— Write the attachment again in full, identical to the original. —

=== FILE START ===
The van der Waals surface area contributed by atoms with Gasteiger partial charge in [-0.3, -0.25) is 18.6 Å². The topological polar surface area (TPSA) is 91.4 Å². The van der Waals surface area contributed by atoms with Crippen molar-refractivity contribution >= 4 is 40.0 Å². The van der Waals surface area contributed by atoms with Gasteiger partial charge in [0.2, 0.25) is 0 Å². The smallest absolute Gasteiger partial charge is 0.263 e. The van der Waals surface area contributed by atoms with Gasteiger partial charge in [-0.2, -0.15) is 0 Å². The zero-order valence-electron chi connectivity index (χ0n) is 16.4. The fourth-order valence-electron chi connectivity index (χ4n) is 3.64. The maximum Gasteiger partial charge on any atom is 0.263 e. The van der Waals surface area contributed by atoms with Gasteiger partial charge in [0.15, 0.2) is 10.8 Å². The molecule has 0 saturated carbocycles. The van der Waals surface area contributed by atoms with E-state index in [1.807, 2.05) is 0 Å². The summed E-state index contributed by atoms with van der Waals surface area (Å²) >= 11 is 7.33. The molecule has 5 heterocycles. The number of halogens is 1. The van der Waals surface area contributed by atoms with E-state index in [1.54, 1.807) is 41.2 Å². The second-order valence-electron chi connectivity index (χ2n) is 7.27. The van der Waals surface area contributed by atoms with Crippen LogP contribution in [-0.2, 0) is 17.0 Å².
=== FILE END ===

The van der Waals surface area contributed by atoms with Gasteiger partial charge in [-0.3, -0.25) is 18.6 Å². The topological polar surface area (TPSA) is 91.4 Å². The van der Waals surface area contributed by atoms with Crippen molar-refractivity contribution >= 4 is 40.0 Å². The van der Waals surface area contributed by atoms with Gasteiger partial charge in [0.2, 0.25) is 0 Å². The smallest absolute Gasteiger partial charge is 0.263 e. The van der Waals surface area contributed by atoms with Gasteiger partial charge in [-0.2, -0.15) is 0 Å². The zero-order valence-electron chi connectivity index (χ0n) is 16.4. The fourth-order valence-electron chi connectivity index (χ4n) is 3.64. The maximum Gasteiger partial charge on any atom is 0.263 e. The van der Waals surface area contributed by atoms with Gasteiger partial charge in [0.15, 0.2) is 10.8 Å². The molecule has 0 saturated carbocycles. The van der Waals surface area contributed by atoms with E-state index in [1.807, 2.05) is 0 Å². The summed E-state index contributed by atoms with van der Waals surface area (Å²) >= 11 is 7.33. The molecule has 5 heterocycles. The number of halogens is 1. The van der Waals surface area contributed by atoms with E-state index in [1.54, 1.807) is 41.2 Å². The second-order valence-electron chi connectivity index (χ2n) is 7.27. The van der Waals surface area contributed by atoms with Crippen LogP contribution in [-0.2, 0) is 17.0 Å².